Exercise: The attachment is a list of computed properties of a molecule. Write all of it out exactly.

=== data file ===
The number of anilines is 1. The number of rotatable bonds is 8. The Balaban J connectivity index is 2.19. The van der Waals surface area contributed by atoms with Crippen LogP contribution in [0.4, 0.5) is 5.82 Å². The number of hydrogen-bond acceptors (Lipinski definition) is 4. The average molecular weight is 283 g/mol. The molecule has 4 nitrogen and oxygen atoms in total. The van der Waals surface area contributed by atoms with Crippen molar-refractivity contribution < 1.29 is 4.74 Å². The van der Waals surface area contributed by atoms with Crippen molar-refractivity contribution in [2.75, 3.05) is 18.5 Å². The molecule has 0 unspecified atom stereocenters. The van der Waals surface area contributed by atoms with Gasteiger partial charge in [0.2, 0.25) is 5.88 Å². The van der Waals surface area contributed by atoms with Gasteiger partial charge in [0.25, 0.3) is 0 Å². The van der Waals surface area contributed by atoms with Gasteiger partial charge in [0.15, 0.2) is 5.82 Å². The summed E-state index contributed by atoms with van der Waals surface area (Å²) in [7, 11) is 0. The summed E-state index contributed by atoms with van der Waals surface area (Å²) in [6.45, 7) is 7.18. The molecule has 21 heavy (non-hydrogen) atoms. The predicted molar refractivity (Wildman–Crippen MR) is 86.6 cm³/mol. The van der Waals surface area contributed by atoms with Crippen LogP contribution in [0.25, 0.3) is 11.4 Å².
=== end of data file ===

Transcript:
The number of anilines is 1. The number of rotatable bonds is 8. The Balaban J connectivity index is 2.19. The van der Waals surface area contributed by atoms with Crippen LogP contribution in [0.4, 0.5) is 5.82 Å². The number of hydrogen-bond acceptors (Lipinski definition) is 4. The average molecular weight is 283 g/mol. The molecule has 4 nitrogen and oxygen atoms in total. The van der Waals surface area contributed by atoms with Crippen molar-refractivity contribution < 1.29 is 4.74 Å². The van der Waals surface area contributed by atoms with Crippen molar-refractivity contribution in [2.75, 3.05) is 18.5 Å². The molecule has 0 unspecified atom stereocenters. The van der Waals surface area contributed by atoms with Gasteiger partial charge in [0.2, 0.25) is 5.88 Å². The van der Waals surface area contributed by atoms with Gasteiger partial charge in [0.25, 0.3) is 0 Å². The van der Waals surface area contributed by atoms with Gasteiger partial charge in [0.15, 0.2) is 5.82 Å². The summed E-state index contributed by atoms with van der Waals surface area (Å²) in [7, 11) is 0. The summed E-state index contributed by atoms with van der Waals surface area (Å²) in [6.45, 7) is 7.18. The molecule has 21 heavy (non-hydrogen) atoms. The predicted molar refractivity (Wildman–Crippen MR) is 86.6 cm³/mol. The van der Waals surface area contributed by atoms with Crippen LogP contribution in [0.25, 0.3) is 11.4 Å².